A very celebrated priest and magician of ancient times. It was intended that he should command the Tainui canoe, in the migration from Hawaiki to New Zealand, but Ngātoro was outwitted by Tama-te-kapua, who enticed him on board the Arawa, In consequence of Kea, the wife of Ngātoro, having been insulted by Tama, the great priest drove the Arawa into the mouth of Te Parata whirlpool; and it was only when the shrieks of the women and children moved his heart with pity, that he relaxed the spell, and permitted the vessel to emerge in safety.

After he landed, he went about making springs of water appear where he stamped his foot; he also placed patupaiarehe (fairies) on the hills. He caused fire from Hawaiki to come by way of the hot-springs to Tongariro mountain, which since that time is a volcano.

On account of a curse rashly uttered by Manaia, Ngātoro led an expedition over seas to Hawaiki, in the canoe Totara-keria, and defeated Manaia in the battle of Ihu-motomotokia. A second battle followed, named Tai-maihi-o-rongo, and again Manaia was defeated with great loss. Ngātoro returned to New Zealand and fortified the Island of Motiti. He built a large carved house, called Tai-maihi-o-rongo, at Materehua. Here he was attacked by Manaia, who, with all his host, perished before the mighty spells of Ngātoro, who raised the storm called Te Aputahi-a-Pawa.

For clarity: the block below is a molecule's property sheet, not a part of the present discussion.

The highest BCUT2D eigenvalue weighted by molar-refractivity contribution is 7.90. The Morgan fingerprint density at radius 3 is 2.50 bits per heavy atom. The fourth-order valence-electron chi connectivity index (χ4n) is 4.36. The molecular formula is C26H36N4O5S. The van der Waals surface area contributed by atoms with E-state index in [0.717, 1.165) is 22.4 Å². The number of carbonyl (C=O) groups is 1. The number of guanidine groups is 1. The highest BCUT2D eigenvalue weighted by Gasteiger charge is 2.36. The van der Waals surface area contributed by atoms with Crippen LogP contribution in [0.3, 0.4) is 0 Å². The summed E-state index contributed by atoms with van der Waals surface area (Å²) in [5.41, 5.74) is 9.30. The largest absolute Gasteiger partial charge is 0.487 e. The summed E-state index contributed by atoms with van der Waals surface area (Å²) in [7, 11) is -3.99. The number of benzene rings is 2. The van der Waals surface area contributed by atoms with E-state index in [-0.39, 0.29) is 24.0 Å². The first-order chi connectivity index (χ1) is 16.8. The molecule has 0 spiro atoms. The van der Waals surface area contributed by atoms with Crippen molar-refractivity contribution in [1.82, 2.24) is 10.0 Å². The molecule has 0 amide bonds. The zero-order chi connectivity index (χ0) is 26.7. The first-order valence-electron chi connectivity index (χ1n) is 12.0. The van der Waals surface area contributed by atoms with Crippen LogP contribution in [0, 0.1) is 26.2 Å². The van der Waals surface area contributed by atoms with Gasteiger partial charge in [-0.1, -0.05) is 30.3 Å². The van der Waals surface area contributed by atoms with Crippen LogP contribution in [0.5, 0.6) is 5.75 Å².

Ngātori died at Ruapehu.



  • Grey, Sir George. (1855). Polynesian Mythology. Auckland: Brett, pp. 85-113.
  • Tregear, Edward. (1891). Maori-Polynesian Comparative Dictionary. Wellington: Government Printer, pp. 280-281.

This article incorporates text from Maori-Polynesian Comparative Dictionary (1891) by Edward Tregear, which is in the public domain.